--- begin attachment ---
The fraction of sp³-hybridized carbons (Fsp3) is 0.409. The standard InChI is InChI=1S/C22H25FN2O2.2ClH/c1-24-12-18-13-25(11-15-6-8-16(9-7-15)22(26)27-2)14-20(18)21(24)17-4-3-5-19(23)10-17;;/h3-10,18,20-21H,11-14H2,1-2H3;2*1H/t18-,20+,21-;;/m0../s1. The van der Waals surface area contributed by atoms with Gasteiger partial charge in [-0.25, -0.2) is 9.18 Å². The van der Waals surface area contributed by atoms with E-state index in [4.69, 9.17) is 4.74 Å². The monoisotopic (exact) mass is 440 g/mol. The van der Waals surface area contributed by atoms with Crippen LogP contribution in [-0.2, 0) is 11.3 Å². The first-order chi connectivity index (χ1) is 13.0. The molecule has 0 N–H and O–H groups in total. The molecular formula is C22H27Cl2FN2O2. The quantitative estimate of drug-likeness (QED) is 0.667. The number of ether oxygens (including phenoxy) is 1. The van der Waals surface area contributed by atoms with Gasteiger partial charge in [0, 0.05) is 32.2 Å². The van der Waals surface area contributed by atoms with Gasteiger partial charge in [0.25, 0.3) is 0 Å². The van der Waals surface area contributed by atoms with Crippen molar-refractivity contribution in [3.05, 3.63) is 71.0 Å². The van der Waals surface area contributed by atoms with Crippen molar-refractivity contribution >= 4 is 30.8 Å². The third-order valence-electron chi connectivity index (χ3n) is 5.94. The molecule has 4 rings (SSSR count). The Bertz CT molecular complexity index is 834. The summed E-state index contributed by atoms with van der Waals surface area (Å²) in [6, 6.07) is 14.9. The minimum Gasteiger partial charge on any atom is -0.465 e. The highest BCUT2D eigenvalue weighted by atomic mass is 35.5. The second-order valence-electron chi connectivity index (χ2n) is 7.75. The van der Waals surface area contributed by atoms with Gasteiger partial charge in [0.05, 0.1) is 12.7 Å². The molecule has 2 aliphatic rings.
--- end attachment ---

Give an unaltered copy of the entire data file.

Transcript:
The fraction of sp³-hybridized carbons (Fsp3) is 0.409. The standard InChI is InChI=1S/C22H25FN2O2.2ClH/c1-24-12-18-13-25(11-15-6-8-16(9-7-15)22(26)27-2)14-20(18)21(24)17-4-3-5-19(23)10-17;;/h3-10,18,20-21H,11-14H2,1-2H3;2*1H/t18-,20+,21-;;/m0../s1. The van der Waals surface area contributed by atoms with Gasteiger partial charge in [-0.25, -0.2) is 9.18 Å². The van der Waals surface area contributed by atoms with E-state index in [4.69, 9.17) is 4.74 Å². The monoisotopic (exact) mass is 440 g/mol. The van der Waals surface area contributed by atoms with Crippen LogP contribution in [-0.2, 0) is 11.3 Å². The first-order chi connectivity index (χ1) is 13.0. The molecule has 0 N–H and O–H groups in total. The molecular formula is C22H27Cl2FN2O2. The quantitative estimate of drug-likeness (QED) is 0.667. The number of ether oxygens (including phenoxy) is 1. The van der Waals surface area contributed by atoms with Gasteiger partial charge in [0, 0.05) is 32.2 Å². The van der Waals surface area contributed by atoms with Gasteiger partial charge in [0.25, 0.3) is 0 Å². The van der Waals surface area contributed by atoms with Crippen molar-refractivity contribution in [3.05, 3.63) is 71.0 Å². The van der Waals surface area contributed by atoms with Crippen molar-refractivity contribution >= 4 is 30.8 Å². The third-order valence-electron chi connectivity index (χ3n) is 5.94. The molecule has 4 rings (SSSR count). The Bertz CT molecular complexity index is 834. The summed E-state index contributed by atoms with van der Waals surface area (Å²) in [6, 6.07) is 14.9. The minimum Gasteiger partial charge on any atom is -0.465 e. The highest BCUT2D eigenvalue weighted by atomic mass is 35.5. The second-order valence-electron chi connectivity index (χ2n) is 7.75. The van der Waals surface area contributed by atoms with Gasteiger partial charge in [0.05, 0.1) is 12.7 Å². The molecule has 2 aliphatic rings.